By Edmund Spenser
Joy of my life, full oft for loving you
I bless my lot, that was so lucky placed:
But then the more your own mishap I rue,
That are so much by so mean love embased.
For had the equal heavens so much you graced
In this as in the rest, ye might invent
Some heavenly wit, whose verse could have enchased
Your glorious name in golden monument.
But since ye deign’d so goodly to relent
To me your thrall, in whom is little worth,
That little that I am shall all be spent
In setting your immortal praises forth;
Whose lofty argument uplifting me
Shall lift you up unto an high degree.
More Poems about Arts & Sciences
The Racist Bone
I know this is a real thing, because
When I was a kid, my big sister took me
To the Capitol Theater, in my hometown
Of Rochester, NY,
And there was a movie that afternoon,
The Tingler, which starred Vincent Price,
And what I remember best...
The Last Word
I am a door of metaphor
waiting to be opened.
You’ll find no lock, no key.
All are free to enter, at will.
Simply step over the threshold.
Remember to dress for travel, though.
Visitors have been known
to get carried away.Illustration by Shadra Strickland
More Poems about Love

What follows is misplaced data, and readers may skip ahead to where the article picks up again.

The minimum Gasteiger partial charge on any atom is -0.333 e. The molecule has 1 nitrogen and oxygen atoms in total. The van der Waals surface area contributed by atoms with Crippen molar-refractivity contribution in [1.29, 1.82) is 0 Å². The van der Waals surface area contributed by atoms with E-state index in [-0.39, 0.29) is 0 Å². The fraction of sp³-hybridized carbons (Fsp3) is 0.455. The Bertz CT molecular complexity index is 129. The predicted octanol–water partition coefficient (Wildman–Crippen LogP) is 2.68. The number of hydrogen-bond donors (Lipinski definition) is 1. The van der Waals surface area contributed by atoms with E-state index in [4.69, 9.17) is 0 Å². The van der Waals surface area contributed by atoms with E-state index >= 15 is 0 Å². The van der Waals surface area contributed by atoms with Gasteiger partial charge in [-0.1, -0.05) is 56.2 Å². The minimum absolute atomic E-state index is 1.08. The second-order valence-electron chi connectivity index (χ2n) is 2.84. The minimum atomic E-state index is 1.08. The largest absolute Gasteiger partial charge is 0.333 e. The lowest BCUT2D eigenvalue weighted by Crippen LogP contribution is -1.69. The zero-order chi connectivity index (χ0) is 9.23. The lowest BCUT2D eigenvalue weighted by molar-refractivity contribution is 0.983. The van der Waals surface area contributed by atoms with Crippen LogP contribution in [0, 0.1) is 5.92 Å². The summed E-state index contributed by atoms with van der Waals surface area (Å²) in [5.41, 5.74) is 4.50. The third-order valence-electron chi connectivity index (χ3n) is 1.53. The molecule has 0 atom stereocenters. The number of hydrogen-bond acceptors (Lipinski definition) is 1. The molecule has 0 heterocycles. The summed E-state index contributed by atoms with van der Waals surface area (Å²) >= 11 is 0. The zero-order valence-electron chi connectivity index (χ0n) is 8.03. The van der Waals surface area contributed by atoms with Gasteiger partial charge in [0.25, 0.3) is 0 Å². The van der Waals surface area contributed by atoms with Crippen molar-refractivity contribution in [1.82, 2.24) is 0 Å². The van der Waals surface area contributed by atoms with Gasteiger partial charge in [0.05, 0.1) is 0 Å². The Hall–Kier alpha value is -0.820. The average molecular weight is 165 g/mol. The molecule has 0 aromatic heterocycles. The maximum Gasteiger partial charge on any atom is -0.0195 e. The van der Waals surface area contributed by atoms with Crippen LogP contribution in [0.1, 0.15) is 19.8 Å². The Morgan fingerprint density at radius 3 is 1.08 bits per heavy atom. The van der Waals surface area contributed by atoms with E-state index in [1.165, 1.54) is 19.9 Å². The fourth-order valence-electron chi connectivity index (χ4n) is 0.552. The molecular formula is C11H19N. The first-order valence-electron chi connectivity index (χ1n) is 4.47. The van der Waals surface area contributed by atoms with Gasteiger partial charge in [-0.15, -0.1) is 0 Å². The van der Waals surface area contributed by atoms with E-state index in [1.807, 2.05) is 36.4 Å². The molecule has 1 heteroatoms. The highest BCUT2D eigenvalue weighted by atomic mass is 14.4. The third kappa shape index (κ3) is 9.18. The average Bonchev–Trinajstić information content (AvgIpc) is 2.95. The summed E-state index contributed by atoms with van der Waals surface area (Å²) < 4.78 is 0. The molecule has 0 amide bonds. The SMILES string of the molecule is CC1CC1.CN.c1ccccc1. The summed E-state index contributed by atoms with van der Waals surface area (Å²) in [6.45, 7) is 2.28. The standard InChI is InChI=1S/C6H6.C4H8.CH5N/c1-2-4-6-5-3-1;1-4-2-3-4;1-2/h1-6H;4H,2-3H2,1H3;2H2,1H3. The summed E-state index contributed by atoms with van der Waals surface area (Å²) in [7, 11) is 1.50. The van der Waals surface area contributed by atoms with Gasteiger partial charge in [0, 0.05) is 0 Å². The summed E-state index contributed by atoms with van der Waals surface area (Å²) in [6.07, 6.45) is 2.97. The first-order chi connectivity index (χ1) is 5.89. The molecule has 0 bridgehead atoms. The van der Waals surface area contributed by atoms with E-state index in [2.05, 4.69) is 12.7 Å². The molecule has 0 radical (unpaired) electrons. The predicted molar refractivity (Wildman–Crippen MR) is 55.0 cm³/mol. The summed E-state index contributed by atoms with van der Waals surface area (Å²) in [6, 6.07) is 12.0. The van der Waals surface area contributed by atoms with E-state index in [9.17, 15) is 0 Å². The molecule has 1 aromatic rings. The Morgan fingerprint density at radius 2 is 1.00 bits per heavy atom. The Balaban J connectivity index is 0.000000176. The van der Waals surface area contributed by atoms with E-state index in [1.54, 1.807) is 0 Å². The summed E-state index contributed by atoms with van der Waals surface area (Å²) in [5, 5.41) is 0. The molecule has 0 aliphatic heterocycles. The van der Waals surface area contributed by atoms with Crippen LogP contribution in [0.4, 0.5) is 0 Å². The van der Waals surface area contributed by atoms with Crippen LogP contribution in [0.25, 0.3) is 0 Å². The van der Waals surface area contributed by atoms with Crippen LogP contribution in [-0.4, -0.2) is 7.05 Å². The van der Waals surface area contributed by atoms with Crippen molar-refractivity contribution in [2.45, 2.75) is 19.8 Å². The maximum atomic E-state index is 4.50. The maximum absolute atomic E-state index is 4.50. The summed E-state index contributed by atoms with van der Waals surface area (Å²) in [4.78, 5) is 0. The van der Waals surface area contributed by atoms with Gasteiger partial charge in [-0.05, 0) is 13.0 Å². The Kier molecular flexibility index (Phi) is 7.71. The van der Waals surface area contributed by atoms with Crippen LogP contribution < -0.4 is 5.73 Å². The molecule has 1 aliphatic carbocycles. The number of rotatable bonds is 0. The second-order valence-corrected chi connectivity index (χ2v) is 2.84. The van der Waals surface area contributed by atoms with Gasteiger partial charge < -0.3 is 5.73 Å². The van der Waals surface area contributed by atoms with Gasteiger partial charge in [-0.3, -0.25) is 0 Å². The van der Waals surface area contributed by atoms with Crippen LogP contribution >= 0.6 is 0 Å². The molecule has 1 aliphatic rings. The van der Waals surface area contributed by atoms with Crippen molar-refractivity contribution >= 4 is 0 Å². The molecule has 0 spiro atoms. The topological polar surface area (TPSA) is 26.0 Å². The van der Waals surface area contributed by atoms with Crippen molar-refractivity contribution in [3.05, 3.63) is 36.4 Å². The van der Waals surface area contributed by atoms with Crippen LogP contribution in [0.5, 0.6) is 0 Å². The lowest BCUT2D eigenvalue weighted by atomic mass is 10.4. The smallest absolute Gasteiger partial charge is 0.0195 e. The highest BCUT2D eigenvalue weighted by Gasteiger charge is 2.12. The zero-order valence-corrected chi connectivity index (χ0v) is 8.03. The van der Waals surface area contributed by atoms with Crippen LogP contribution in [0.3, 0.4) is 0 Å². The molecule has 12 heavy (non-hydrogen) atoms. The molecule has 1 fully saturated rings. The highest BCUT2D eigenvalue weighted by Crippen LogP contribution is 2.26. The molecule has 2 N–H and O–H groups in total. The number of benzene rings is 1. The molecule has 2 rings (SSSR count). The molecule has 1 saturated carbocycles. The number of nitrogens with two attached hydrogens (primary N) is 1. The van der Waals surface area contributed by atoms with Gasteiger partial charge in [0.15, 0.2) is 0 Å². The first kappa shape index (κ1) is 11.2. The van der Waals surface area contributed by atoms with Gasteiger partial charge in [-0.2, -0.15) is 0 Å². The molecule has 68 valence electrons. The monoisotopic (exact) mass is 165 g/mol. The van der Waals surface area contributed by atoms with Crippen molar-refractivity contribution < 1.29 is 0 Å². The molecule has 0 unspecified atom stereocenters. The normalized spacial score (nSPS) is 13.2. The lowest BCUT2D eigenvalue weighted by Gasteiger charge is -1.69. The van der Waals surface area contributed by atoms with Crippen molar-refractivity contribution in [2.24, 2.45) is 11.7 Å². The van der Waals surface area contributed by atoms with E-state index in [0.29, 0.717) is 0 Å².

I’d like to be a shrine, so I can learn from peoples’ prayers the story of hearts. I’d like to be a scarf so I can place it over my hair and understand other worlds. I’d like to be the...
the world is about to end and my grandparents are in love
still, living like they orbit one another,
my grandfather, the planet, & grandma, his moon assigned
by some gravitational pull. they have loved long enough
for a working man to retire. grandma says she’s not tired,
More Poems about Relationships
Here’s an Ocean Tale
My brother still bites his nails to the quick,
but lately he’s been allowing them to grow.
So much hurt is forgotten with the horizon
as backdrop. It comes down to simple math.
The beach belongs to none of us, regardless
of color, or money....
A wishbone branch falls
from my Grandma Thelma’s oak
What do you know about magic? e1 asks.
E bends e old body down, turns
the wishbone branch into
a cross, places it around my neck.
I am strapped at the Black River’s right shoulder,